A new ultrablack coating for telescopes could bring more stars into focus

The images we get these days from advanced telescopes, such as the James Webb Space Telescope, undoubtedly leave us in awe and wonder of galaxies that exist light-years away from Earth. But what if these pictures could be improved even more?Researchers from the University of Shanghai for Science and Technology and the Chinese Academy of Sciences hope they’re able to help with just that through their development of a thin, ultrablack film coating for aerospace-grade magnesium alloys.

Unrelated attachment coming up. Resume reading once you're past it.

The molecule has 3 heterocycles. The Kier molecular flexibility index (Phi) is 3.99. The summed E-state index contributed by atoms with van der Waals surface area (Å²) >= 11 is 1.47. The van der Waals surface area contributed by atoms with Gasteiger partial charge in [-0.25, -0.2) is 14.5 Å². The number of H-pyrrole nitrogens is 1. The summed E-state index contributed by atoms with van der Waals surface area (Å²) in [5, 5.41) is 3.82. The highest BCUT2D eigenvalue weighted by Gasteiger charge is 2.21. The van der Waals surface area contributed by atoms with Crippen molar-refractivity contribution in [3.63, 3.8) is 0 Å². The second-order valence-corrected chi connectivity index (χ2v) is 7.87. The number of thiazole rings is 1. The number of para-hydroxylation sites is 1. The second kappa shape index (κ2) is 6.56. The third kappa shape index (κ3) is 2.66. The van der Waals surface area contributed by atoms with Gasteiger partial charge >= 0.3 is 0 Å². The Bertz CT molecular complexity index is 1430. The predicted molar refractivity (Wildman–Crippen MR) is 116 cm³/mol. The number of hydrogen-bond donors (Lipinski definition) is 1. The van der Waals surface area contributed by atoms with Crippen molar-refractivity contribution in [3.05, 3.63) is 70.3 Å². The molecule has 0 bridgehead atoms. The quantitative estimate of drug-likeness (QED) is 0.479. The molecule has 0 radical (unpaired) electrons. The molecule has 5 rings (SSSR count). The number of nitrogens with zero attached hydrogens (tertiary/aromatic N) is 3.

Think about it this way — when you want to see the stars and look for planets on a clear night, you need it to be as dark as possible. So, to accomplish this, you may drive away from city lights and into a more rural location where you can find yourself in complete darkness, with the exception of the moonlight, perhaps. The same concept is true for astronomers working with precision optics. But, they get a little more inventive. To achieve the darkest of darkness, they don’t just seek out areas without city lights. They also incorporate black paint in their stargazing processes, coating their devices with such pigment to reduce stray light as much as possible and provide the best picture and performance they can. The same theory applies when building a telescope that operates in space as well.

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